- "Therefore at that time, when all the people heard the sound of the cornet, flute, harp, sackbut, psaltery, and all kinds of musick, all the people, the nations, and the languages, fell down and worshipped the golden image that Nebuchadnezzar the king had set up." (King James Version)
- "And the multitudes that went before, and that followed, cried, saying, Hosanna to the son of David: Blessed is he that cometh in the name of the Lord; Hosanna in the highest." (King James Version)
- Book II, §157–58.
- Barton 1997, 102.
- Barton 1997, 153.
- Powers 1987, 28.
- Lacarra de Miguel, 1982, 496 nn33–34: Quisquis vero, exceptis comitibus et aliis potestatibus que regios honores possideant, iram regiam, ita ut eum exheredet aut de sua terra exirse iubeat, incurrerit, ad Aureliam si populator ibi fieri voluerit, securus veniat; et que tunc princeps et dominus illius Aurelie castelli fuerit, ipsum tali modo sine timore recipiat. Hereditas autem ipsius, qui sic a rege iratus, ad Aureliam venerit populandam, salva sibi et lilibera, sicut aliis Aurelie populatoribus, omni tempore remaneat eique serviat. . . Traditor nullus ad Aureliam, nec etiam causa populationis, accedat, nec qui princeps illius castelli fuerit eum suscipiat.
- Dillard 1984, 138–39.
- Lacarra de Miguel, 1982, 496 n32: Preterea si quis cum qualibet muliere non iuncta, excepta coniugata vel sanguinis sui proxima vel per violentiam rapta, fugerit ad Aureliam, ut ibi unus ex populatoribus fiat, sit securus, set qui dominus Aurelie fuerit illum recipere non timeat; nec alicui parenti mulieris pro eo facto, nec ipse nec mulieris addutor, respondeat.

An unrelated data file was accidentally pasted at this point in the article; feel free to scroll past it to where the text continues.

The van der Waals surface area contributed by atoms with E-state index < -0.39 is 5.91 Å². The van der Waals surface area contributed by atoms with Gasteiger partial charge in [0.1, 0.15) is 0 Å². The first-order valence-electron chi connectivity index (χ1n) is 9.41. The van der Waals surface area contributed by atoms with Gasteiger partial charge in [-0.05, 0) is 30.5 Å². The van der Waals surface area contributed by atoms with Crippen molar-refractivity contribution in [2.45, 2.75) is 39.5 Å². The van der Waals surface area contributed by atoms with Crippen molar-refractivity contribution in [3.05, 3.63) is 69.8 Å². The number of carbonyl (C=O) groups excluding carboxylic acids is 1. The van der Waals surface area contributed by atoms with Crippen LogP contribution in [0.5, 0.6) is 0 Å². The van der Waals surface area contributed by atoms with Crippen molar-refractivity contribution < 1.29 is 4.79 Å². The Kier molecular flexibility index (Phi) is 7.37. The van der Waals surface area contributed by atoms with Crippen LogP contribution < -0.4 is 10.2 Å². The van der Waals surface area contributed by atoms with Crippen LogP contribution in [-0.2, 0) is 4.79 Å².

- Lacarra de Miguel 1982, 492 n17: Si vero populator Aurelie in alia qualibet terra hereditatem habuerit, liberam et absolutam eam teneat, et ad suam voluntatem eadem hereditas ei serviat, nullusque saio vel maiorinus in illam hereditatem intret ut ibi per violentiam aliquod malum faciat.
- Lacarra de Miguel 1982, 492 n18: Quisquis igitur in Aurelie castello, domo et hereditate acepta, per unius anni spacium manserit, anno transacto liberam habeat potestatem vendere ipsam hereditatem vel donare cuicumque quisierit.
- Lacarra de Miguel 1982, 493 n21: Populatores quoque Aurelie quacumque civitate, quocumque castello aut quacumque villa mei regni fuerint, nullum ibi portaticum, excepto Toledo, donent.
- Lacarra de Miguel 1982, 493 n22: Post hee si quis de populatoribus Aurelie cum aliquo homine, Ultra Serram vel Citra Serram morante, Toletanis civibus exceptis, iudicium habuerit habeant medianedo in ripa Tagi ante Aurelie Castellum ibique recipiant et habeant iudicium.
- S. F. BARTON. "Two Catalan Magnates in the Courts of the Kings of León-Castile: The Careers of Ponce de Cabrera and Ponce de Minerva Re-Examined." Journal of Medieval History, 18:3 (1992), 233–66.
- S. F. BARTON. The Aristocracy in Twelfth-century León and Castile. Cambridge: Cambridge University Press, 1997.
- S. F. BARTON. "From Tyrants to Soldiers of Christ: The Nobility of Twelfth-century León-Castile and the Struggle Against Islam." Nottingham Medieval Studies, 44 (2000), 28–48.
- H. DILLARD. Daughters of the Reconquest: Women in Castilian Town Society, 1100–1300. Cambridge: Cambridge University Press, 1984.
- R. A. FLETCHER. Saint James's Catapult: The Life and Times of Diego Gelmírez of Santiago de Compostela. Oxford: Oxford University Press, 1984.
- A. HUICI MIRANDA. Historia musulmana de Valencia y de su región, III. Valencia: 1970.
- J. Ma. LACARRA DE MIGUEL. "Acerca de la atracción de pobladores en las ciudades fronterizas de la España cristiana (siglos XI–XII)." En la España medieval, 2 (1982), 485–98.
- G. E. LIPSKEY. The Chronicle of Alfonso the Emperor: A Translation of the Chronica Adefonsi imperatoris. PhD dissertation, Northwestern University, 1972.
- J. F. POWERS. A Society Organized for War: The Iberian Municipal Militias in the Central Middle Ages, 1000–1284. Berkeley: University of California Press, 1987.
- B. F. REILLY. The Kingdom of León-Castilla under Queen Urraca, 1109–1126. Princeton: Princeton University Press, 1982.
- B. F. REILLY. The Kingdom of León-Castilla under King Alfonso VII, 1126–1157. Philadelphia: University of Pennsylvania Press, 1998.
- R. ROGERS. Latin Siege Warfare in the Twelfth Century. Oxford: Oxford University Press, 1992.